No fewer than 20 medical doctor have left the services of Zamfara State government between January and June this year in search of greener pasture.

The Medical Director in-charge of the state owned Yariman Bakura Specialist Hospital, Gusau, Bello Mohammed, said all the affected doctors were serving at the Specialist Hospital.

Mr Mohammed said most of them left to places where they can enjoy more training to better their professionalism, experience and performance even through residence training.

Zamfara begins renovation of 147 PHCs

The Zamfara State Government has started the renovation of Primary Healthcare Centres (PHCs) in the state as part of its efforts to improve rural health care delivery.

The Commissioner for Health, Lawal Liman, said it is part of measures the state was taking to improve health care delivery in the state.

He said the government planned to provide functional PHCs in 147 wards of the state and has started the renovation of 15 PHCs with the aim of upgrading them to higher standard.

Cross River to punish 54 health workers

The Cross River State Government says it will punish 54 healthcare workers allegedly caught extorting money from patients in primary healthcare facilities across the state.

Betta Edu, the Director-General, Cross River Primary Healthcare Development Agency, said the agency had set up a disciplinary committee to look into the petition, including absenteeism and gross misconduct of health workers.

She added that the committee would also checkmate the workers and punish the offenders to serve as a deterrent to others.

Mrs Edu, who did not disclose the type of sanctions for the erring workers, warned the others to shun all forms of sharp practices.

Wasted Health Funds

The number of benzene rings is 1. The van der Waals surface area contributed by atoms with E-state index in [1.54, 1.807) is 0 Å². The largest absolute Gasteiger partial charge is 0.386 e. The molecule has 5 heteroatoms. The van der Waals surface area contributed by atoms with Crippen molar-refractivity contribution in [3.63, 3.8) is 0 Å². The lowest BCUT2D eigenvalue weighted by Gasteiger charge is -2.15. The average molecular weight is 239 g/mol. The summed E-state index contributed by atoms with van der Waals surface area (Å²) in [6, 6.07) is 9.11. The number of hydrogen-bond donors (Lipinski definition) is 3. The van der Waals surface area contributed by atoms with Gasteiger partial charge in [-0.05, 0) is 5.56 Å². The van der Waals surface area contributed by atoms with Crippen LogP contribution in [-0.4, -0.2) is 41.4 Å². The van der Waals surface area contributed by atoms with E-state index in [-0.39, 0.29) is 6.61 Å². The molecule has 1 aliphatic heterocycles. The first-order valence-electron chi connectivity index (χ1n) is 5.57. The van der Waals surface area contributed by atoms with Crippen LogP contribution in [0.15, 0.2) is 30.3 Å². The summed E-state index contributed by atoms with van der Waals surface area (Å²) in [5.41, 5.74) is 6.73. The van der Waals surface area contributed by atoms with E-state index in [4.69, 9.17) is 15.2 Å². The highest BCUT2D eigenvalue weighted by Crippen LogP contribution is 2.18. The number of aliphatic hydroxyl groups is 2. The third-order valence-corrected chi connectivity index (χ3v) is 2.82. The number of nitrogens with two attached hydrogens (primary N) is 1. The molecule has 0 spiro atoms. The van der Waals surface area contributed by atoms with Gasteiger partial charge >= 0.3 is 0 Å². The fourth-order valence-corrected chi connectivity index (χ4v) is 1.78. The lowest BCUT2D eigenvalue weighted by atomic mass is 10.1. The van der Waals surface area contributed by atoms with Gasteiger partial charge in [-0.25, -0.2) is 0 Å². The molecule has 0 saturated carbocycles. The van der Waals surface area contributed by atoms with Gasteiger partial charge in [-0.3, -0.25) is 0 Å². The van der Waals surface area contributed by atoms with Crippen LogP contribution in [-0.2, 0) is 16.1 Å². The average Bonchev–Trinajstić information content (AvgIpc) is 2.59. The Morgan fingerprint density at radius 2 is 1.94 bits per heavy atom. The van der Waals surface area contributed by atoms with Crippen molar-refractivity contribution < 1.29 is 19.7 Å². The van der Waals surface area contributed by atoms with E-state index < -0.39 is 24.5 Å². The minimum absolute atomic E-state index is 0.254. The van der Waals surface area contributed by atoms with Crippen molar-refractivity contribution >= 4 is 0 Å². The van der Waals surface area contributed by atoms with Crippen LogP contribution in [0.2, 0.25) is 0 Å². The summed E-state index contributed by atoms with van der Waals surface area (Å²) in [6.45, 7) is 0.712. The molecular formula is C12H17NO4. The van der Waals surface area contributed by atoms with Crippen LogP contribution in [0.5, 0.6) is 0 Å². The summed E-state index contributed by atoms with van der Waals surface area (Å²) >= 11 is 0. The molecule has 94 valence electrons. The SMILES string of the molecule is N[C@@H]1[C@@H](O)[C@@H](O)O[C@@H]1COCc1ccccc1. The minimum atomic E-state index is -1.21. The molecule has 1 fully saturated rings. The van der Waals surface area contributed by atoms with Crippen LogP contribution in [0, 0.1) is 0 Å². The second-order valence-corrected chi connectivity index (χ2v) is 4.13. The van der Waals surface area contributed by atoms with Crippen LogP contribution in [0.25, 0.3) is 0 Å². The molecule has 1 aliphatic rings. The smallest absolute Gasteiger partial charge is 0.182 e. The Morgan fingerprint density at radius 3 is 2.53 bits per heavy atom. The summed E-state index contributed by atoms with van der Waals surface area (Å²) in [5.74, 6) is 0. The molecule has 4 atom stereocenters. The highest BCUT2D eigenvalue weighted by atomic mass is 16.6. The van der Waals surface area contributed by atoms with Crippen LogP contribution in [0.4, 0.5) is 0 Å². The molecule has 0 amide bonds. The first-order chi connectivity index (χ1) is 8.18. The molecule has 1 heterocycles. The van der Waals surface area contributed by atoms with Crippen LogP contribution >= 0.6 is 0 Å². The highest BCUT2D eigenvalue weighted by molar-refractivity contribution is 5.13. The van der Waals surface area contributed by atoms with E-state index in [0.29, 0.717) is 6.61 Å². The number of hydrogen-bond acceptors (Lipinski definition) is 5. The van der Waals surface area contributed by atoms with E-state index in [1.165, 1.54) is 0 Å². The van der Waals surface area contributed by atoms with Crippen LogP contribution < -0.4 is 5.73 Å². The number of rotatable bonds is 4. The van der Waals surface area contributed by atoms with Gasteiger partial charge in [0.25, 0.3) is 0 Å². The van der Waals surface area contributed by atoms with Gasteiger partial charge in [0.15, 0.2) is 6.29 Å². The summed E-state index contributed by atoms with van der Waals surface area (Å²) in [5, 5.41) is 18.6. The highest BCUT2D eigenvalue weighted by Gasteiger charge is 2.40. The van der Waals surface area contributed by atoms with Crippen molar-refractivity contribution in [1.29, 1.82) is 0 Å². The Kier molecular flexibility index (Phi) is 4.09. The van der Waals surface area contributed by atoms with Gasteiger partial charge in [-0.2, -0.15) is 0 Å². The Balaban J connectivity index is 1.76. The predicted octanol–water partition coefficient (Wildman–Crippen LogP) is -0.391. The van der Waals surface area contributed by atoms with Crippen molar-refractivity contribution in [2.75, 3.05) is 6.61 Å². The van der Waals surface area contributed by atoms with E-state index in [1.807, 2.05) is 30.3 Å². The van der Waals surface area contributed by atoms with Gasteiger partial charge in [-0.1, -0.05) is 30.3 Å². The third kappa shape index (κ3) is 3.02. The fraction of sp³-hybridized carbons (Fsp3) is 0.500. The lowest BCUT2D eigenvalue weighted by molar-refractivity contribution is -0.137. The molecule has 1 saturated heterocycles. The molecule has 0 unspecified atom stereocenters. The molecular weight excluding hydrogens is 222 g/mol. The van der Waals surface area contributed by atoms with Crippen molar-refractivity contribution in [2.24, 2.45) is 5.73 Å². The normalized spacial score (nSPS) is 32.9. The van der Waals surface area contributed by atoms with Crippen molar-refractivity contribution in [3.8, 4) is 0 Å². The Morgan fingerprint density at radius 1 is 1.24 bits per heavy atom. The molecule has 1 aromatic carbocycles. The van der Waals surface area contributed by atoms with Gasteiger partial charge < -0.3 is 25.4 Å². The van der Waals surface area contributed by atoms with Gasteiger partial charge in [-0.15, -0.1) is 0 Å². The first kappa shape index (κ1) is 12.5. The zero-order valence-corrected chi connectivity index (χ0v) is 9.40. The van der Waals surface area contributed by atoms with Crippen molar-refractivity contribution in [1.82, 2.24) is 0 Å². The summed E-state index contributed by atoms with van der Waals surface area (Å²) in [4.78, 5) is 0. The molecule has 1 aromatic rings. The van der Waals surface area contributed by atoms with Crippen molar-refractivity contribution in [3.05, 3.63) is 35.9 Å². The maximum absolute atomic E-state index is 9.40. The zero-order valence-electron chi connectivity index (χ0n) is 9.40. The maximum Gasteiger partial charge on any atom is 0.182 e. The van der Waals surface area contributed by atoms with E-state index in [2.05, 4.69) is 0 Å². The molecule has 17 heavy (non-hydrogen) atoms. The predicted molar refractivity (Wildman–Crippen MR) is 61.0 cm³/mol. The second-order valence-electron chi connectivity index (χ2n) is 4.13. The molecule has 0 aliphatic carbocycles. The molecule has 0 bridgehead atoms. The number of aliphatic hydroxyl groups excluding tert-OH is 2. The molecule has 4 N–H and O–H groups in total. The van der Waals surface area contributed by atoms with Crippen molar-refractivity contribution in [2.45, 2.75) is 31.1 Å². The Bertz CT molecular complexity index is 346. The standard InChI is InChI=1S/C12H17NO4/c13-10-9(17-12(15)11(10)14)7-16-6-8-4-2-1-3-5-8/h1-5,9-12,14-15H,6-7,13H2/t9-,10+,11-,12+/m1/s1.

The United States Agency for International Development (USAID) says between 20 to 40 per cent of funds allocated to healthcare delivery by government in Nigeria is wasted due to inefficiency.

Health Finance Advisor of USAID – HFG project, Ngozi Okoronkwo, said this at a three-day intensive training for officials of Osun and Abia states on operationalisation of their health insurance schemes.

Ms Okonkwo said resources allocated for the health sector were often wasted by those saddled to manage them. She urged healthcare managers to be prudent in handling funds meant for healthcare.

Canada records success in transplanting Hepatitis C organs

A long-running shortage in donor organs has pushed doctors to find ways to use those with hepatitis C, an infection that is increasingly common in the United States due to the opioid crisis, and which can be cured with medicine.

Some U.S. hospitals, particularly in Boston, have already transplanted infected donor organs into people without hepatitis C. These patients are swiftly treated with drugs to eliminate the virus.

In Toronto, Canada, another team of doctors also announced early results from a trial using a different technique, involving 10 people who received lung transplants from donors with hepatitis C.

Infected donor lungs were placed in a sterile dome for six hours, and treated with medication to reduce the level of virus. Then, they were transplanted into the patients.